Shuswap resident pepper-sprayed after interfering with theft in progress | iNFOnews | Thompson-Okanagan's News Source

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Shuswap resident pepper-sprayed after interfering with theft in progress

This image shows the suspects with the stolen truck and stolen paddleboards.
Image Credit: FACEBOOK / Lightcatch

A Shuswap woman is frustrated with the crime in her area after her husband was pepper-sprayed when trying to be a good samaritan.

The woman, who wishes to stay anonymous, says crime in the Lee Creek area has increased noticeably in the past four or five years. One of the crimes that most affects her neighbours is theft, and especially of boating equipment.

On July 16, her husband was driving home from work when he noticed two people loading paddleboards into a truck bed.

“My husband just stopped and asked them to please put them back because they were not their paddleboards that they were loading and he got pepper-sprayed as they went by, twice,” the woman says. “The first time they got him but he managed to put his arm up and cover most of it, but the second time they were coming around behind him and around him to pass him, and the woman out her passenger window tried to get him again as he was driving home."

His wife believes it was a bear spray canister that was used due to the severity of his skin, eye and throat irritation.

“He came home and started throwing water on his face, the back of his neck and his hair, and they got his arm really good because he had turned away from it. He got it mostly on the back of his head. But of course, that bear spray is really peppery and really strong. We called the ambulance and they came out and treated him and helped with the skin irritation and his eyes,” the woman says.

Her husband works in the trades and didn’t go back to work for a few days because he had trouble seeing and breathing.

The woman says the thefts in the area are a constant problem and believes most of the suspects are from out of town. She says many people in the community now use Lightcatch, an app that alerts residents of crimes in progress and allows people to post updates of suspect sightings.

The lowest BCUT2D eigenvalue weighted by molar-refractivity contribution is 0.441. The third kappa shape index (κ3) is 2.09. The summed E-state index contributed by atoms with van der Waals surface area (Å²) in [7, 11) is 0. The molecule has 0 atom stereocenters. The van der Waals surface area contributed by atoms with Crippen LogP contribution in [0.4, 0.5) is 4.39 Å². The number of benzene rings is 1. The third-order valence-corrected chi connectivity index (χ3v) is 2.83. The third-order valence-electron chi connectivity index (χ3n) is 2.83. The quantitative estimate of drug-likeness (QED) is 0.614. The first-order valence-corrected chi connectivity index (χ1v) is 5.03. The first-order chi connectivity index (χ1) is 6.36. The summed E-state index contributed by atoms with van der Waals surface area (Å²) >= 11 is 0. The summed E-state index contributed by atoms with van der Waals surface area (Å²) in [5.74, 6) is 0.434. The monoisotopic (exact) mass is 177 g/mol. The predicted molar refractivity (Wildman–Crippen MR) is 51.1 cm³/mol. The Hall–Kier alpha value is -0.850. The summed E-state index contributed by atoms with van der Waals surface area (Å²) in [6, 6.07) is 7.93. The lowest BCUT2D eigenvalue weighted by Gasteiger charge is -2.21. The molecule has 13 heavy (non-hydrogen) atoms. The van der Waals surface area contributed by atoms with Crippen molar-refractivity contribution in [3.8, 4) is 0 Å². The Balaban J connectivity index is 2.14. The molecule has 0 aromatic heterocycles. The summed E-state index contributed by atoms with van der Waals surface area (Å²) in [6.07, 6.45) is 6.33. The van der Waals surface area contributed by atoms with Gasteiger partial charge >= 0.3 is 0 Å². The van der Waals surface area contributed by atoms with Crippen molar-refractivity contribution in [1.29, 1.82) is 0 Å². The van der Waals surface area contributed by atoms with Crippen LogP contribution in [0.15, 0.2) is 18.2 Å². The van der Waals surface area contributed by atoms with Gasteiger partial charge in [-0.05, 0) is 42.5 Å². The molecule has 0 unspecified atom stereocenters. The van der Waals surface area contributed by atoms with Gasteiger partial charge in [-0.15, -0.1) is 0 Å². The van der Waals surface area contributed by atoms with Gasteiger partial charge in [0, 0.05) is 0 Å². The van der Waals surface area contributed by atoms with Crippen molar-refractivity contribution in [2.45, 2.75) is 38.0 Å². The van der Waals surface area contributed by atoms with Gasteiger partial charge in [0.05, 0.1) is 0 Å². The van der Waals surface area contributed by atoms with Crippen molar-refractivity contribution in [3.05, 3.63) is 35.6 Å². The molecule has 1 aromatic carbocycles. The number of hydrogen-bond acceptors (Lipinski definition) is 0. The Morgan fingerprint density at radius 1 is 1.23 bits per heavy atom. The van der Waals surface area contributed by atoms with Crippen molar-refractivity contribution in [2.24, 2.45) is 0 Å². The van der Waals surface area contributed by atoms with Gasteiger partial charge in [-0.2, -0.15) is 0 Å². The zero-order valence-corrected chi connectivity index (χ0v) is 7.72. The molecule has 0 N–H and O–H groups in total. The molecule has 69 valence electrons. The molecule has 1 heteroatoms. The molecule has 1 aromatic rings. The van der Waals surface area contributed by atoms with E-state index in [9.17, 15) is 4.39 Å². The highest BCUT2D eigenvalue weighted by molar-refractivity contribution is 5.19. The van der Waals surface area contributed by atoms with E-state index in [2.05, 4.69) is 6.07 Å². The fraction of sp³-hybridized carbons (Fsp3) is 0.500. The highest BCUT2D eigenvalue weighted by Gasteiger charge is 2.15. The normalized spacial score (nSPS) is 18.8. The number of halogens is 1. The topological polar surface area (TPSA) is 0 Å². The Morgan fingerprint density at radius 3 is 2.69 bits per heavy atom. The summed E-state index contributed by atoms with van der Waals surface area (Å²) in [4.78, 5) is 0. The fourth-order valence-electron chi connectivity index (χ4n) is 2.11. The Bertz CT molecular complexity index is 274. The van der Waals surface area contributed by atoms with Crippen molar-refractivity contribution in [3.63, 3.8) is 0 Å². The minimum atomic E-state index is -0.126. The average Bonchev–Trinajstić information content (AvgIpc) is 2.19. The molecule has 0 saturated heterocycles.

When her husband first approached the thieves, he used his cellphone to record a video and handed the footage over to police.

Cpl. Aaron Janzen with the Chase RCMP says police didn’t recognize the people in the footage.

“Pictures that we have aren’t recognized by anybody in our detachment area so they must not be local,” Janzen says. “So far no suspects have been identified. We’re still following up on another lead.”

Although no suspects have been arrested in relation to the theft and assault, police were able to return one paddleboard and the stolen truck that was hauling them.

“Five different paddleboards reported stolen that evening and I believe one of them was returned to the owner because when we found the suspect vehicle it still had one paddleboard in it,” Janzen says.

When the police found the stolen truck in Chase, they were unable to find any forensic evidence that matched individuals in their database. The stolen truck was returned to its owner.

Janzen recommends anyone who witnesses a crime to call the police rather than get involved. For those who live in the area, he stresses the importance of locking up valuable equipment.

“On the north shore it's quite common for property crime of this nature this time of year,” Janzen says. “Definitely lock up your items. That’s why we have so many thefts in the area, its summer homes when people just figure there’s no crime in the area so they leave everything unattended in their yard.”

To contact a reporter for this story, email Jenna Wheeler or call (250) 819-6089 or email the editor. You can also submit photos, videos or news tips to the newsroom and be entered to win a monthly prize draw.

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